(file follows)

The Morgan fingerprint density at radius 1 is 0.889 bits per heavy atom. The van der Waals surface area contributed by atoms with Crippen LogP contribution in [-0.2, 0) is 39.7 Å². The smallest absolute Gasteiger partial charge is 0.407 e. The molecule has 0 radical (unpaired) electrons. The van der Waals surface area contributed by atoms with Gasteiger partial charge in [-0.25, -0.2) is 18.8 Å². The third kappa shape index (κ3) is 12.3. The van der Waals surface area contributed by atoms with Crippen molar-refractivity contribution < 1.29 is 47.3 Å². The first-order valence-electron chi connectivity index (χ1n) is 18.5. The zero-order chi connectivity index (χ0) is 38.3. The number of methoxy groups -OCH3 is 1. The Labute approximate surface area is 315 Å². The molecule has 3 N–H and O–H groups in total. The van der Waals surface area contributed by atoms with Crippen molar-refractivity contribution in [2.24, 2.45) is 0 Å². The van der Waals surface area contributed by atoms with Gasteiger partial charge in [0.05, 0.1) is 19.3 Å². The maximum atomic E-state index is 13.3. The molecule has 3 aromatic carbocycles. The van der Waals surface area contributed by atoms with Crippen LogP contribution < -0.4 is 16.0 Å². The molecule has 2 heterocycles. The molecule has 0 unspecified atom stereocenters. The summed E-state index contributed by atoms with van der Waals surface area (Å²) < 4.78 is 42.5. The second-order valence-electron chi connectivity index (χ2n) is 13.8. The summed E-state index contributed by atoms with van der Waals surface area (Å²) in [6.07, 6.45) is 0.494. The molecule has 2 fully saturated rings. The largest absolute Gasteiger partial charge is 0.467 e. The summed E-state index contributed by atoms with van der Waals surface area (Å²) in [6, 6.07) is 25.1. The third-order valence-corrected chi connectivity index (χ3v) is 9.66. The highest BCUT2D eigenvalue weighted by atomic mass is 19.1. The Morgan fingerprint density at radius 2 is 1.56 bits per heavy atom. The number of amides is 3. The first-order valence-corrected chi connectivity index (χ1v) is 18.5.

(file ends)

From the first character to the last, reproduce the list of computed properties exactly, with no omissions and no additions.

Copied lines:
The Morgan fingerprint density at radius 1 is 0.889 bits per heavy atom. The van der Waals surface area contributed by atoms with Crippen LogP contribution in [-0.2, 0) is 39.7 Å². The smallest absolute Gasteiger partial charge is 0.407 e. The molecule has 0 radical (unpaired) electrons. The van der Waals surface area contributed by atoms with Gasteiger partial charge in [-0.25, -0.2) is 18.8 Å². The third kappa shape index (κ3) is 12.3. The van der Waals surface area contributed by atoms with Crippen molar-refractivity contribution < 1.29 is 47.3 Å². The first-order valence-electron chi connectivity index (χ1n) is 18.5. The zero-order chi connectivity index (χ0) is 38.3. The number of methoxy groups -OCH3 is 1. The Labute approximate surface area is 315 Å². The molecule has 3 N–H and O–H groups in total. The van der Waals surface area contributed by atoms with Crippen molar-refractivity contribution in [2.24, 2.45) is 0 Å². The van der Waals surface area contributed by atoms with Gasteiger partial charge in [0.05, 0.1) is 19.3 Å². The maximum atomic E-state index is 13.3. The molecule has 3 aromatic carbocycles. The van der Waals surface area contributed by atoms with Crippen LogP contribution < -0.4 is 16.0 Å². The molecule has 2 heterocycles. The molecule has 0 unspecified atom stereocenters. The summed E-state index contributed by atoms with van der Waals surface area (Å²) < 4.78 is 42.5. The second-order valence-electron chi connectivity index (χ2n) is 13.8. The summed E-state index contributed by atoms with van der Waals surface area (Å²) in [6.07, 6.45) is 0.494. The molecule has 2 fully saturated rings. The largest absolute Gasteiger partial charge is 0.467 e. The summed E-state index contributed by atoms with van der Waals surface area (Å²) in [6, 6.07) is 25.1. The third-order valence-corrected chi connectivity index (χ3v) is 9.66. The highest BCUT2D eigenvalue weighted by atomic mass is 19.1. The Morgan fingerprint density at radius 2 is 1.56 bits per heavy atom. The number of amides is 3. The first-order valence-corrected chi connectivity index (χ1v) is 18.5.